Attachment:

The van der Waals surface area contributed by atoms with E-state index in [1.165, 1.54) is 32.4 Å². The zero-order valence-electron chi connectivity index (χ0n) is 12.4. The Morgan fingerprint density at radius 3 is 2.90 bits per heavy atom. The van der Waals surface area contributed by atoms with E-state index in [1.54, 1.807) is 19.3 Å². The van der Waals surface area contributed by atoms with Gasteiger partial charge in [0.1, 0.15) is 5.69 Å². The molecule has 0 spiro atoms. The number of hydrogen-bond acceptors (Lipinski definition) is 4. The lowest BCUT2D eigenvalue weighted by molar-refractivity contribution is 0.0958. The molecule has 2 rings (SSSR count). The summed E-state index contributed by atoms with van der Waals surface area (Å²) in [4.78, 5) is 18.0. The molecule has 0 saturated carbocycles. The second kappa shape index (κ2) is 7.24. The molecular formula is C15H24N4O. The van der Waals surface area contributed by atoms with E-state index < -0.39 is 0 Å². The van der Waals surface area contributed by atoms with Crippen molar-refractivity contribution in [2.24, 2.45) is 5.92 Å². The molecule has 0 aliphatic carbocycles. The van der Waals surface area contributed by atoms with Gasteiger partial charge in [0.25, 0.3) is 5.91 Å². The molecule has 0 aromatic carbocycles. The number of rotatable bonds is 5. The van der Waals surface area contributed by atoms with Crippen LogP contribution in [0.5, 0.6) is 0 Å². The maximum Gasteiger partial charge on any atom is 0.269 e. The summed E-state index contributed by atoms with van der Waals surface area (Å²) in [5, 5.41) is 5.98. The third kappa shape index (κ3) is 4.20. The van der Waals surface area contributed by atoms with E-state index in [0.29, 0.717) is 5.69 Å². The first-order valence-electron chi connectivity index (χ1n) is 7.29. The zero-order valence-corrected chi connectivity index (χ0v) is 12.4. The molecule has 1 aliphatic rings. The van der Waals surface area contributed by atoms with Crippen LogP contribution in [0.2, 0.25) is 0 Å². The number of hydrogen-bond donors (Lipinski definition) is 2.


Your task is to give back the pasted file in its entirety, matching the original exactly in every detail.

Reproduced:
The van der Waals surface area contributed by atoms with E-state index in [1.165, 1.54) is 32.4 Å². The zero-order valence-electron chi connectivity index (χ0n) is 12.4. The Morgan fingerprint density at radius 3 is 2.90 bits per heavy atom. The van der Waals surface area contributed by atoms with E-state index in [1.54, 1.807) is 19.3 Å². The van der Waals surface area contributed by atoms with Gasteiger partial charge in [0.1, 0.15) is 5.69 Å². The molecule has 0 spiro atoms. The number of hydrogen-bond acceptors (Lipinski definition) is 4. The lowest BCUT2D eigenvalue weighted by molar-refractivity contribution is 0.0958. The molecule has 2 rings (SSSR count). The summed E-state index contributed by atoms with van der Waals surface area (Å²) in [4.78, 5) is 18.0. The molecule has 0 saturated carbocycles. The second kappa shape index (κ2) is 7.24. The molecular formula is C15H24N4O. The van der Waals surface area contributed by atoms with E-state index < -0.39 is 0 Å². The van der Waals surface area contributed by atoms with Crippen molar-refractivity contribution in [2.24, 2.45) is 5.92 Å². The molecule has 0 aliphatic carbocycles. The van der Waals surface area contributed by atoms with Gasteiger partial charge in [0.25, 0.3) is 5.91 Å². The molecule has 0 aromatic carbocycles. The number of rotatable bonds is 5. The van der Waals surface area contributed by atoms with Crippen LogP contribution in [0.5, 0.6) is 0 Å². The maximum Gasteiger partial charge on any atom is 0.269 e. The summed E-state index contributed by atoms with van der Waals surface area (Å²) in [5, 5.41) is 5.98. The third kappa shape index (κ3) is 4.20. The van der Waals surface area contributed by atoms with E-state index in [0.29, 0.717) is 5.69 Å². The first-order valence-electron chi connectivity index (χ1n) is 7.29. The zero-order valence-corrected chi connectivity index (χ0v) is 12.4. The molecule has 1 aliphatic rings. The van der Waals surface area contributed by atoms with Crippen LogP contribution in [0.2, 0.25) is 0 Å². The number of hydrogen-bond donors (Lipinski definition) is 2.